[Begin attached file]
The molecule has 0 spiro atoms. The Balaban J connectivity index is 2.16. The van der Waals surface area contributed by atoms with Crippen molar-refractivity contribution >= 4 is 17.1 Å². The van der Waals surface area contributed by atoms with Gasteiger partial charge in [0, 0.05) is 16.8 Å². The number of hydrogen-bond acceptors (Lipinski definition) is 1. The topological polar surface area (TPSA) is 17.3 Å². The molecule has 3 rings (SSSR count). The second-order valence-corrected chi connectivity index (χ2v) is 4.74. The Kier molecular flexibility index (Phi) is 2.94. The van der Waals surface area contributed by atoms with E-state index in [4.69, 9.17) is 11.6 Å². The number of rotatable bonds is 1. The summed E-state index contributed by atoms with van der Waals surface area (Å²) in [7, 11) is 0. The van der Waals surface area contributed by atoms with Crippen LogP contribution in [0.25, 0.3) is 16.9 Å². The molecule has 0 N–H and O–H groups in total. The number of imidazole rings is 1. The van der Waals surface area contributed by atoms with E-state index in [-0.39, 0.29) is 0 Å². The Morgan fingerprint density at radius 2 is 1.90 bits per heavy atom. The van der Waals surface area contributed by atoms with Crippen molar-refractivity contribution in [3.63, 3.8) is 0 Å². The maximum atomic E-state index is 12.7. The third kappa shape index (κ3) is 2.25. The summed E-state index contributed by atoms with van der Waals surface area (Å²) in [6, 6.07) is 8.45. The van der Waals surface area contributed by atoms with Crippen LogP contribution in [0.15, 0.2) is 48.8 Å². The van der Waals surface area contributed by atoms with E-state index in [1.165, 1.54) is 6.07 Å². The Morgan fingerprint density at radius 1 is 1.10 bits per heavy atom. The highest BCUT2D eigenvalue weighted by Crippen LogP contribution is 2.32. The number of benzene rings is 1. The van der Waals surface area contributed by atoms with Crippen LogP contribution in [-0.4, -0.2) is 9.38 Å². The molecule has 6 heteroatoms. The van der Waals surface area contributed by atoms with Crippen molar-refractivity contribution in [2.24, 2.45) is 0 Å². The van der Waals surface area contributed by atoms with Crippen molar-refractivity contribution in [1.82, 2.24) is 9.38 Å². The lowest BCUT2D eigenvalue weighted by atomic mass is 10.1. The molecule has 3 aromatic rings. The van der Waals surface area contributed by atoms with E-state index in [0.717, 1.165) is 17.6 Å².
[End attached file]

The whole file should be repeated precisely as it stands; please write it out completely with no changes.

The molecule has 0 spiro atoms. The Balaban J connectivity index is 2.16. The van der Waals surface area contributed by atoms with Crippen molar-refractivity contribution >= 4 is 17.1 Å². The van der Waals surface area contributed by atoms with Gasteiger partial charge in [0, 0.05) is 16.8 Å². The number of hydrogen-bond acceptors (Lipinski definition) is 1. The topological polar surface area (TPSA) is 17.3 Å². The molecule has 3 rings (SSSR count). The second-order valence-corrected chi connectivity index (χ2v) is 4.74. The Kier molecular flexibility index (Phi) is 2.94. The van der Waals surface area contributed by atoms with E-state index in [4.69, 9.17) is 11.6 Å². The number of rotatable bonds is 1. The summed E-state index contributed by atoms with van der Waals surface area (Å²) in [7, 11) is 0. The van der Waals surface area contributed by atoms with Crippen LogP contribution in [0.25, 0.3) is 16.9 Å². The molecule has 0 N–H and O–H groups in total. The number of imidazole rings is 1. The van der Waals surface area contributed by atoms with E-state index in [-0.39, 0.29) is 0 Å². The Morgan fingerprint density at radius 2 is 1.90 bits per heavy atom. The van der Waals surface area contributed by atoms with Crippen molar-refractivity contribution in [3.63, 3.8) is 0 Å². The maximum atomic E-state index is 12.7. The third kappa shape index (κ3) is 2.25. The summed E-state index contributed by atoms with van der Waals surface area (Å²) in [6, 6.07) is 8.45. The van der Waals surface area contributed by atoms with Crippen LogP contribution in [0.15, 0.2) is 48.8 Å². The van der Waals surface area contributed by atoms with E-state index in [1.165, 1.54) is 6.07 Å². The Morgan fingerprint density at radius 1 is 1.10 bits per heavy atom. The highest BCUT2D eigenvalue weighted by Crippen LogP contribution is 2.32. The number of benzene rings is 1. The van der Waals surface area contributed by atoms with Crippen LogP contribution in [-0.4, -0.2) is 9.38 Å². The molecule has 6 heteroatoms. The van der Waals surface area contributed by atoms with Crippen molar-refractivity contribution in [2.24, 2.45) is 0 Å². The van der Waals surface area contributed by atoms with Crippen molar-refractivity contribution in [1.82, 2.24) is 9.38 Å². The lowest BCUT2D eigenvalue weighted by atomic mass is 10.1. The molecule has 3 aromatic rings. The van der Waals surface area contributed by atoms with E-state index in [0.717, 1.165) is 17.6 Å².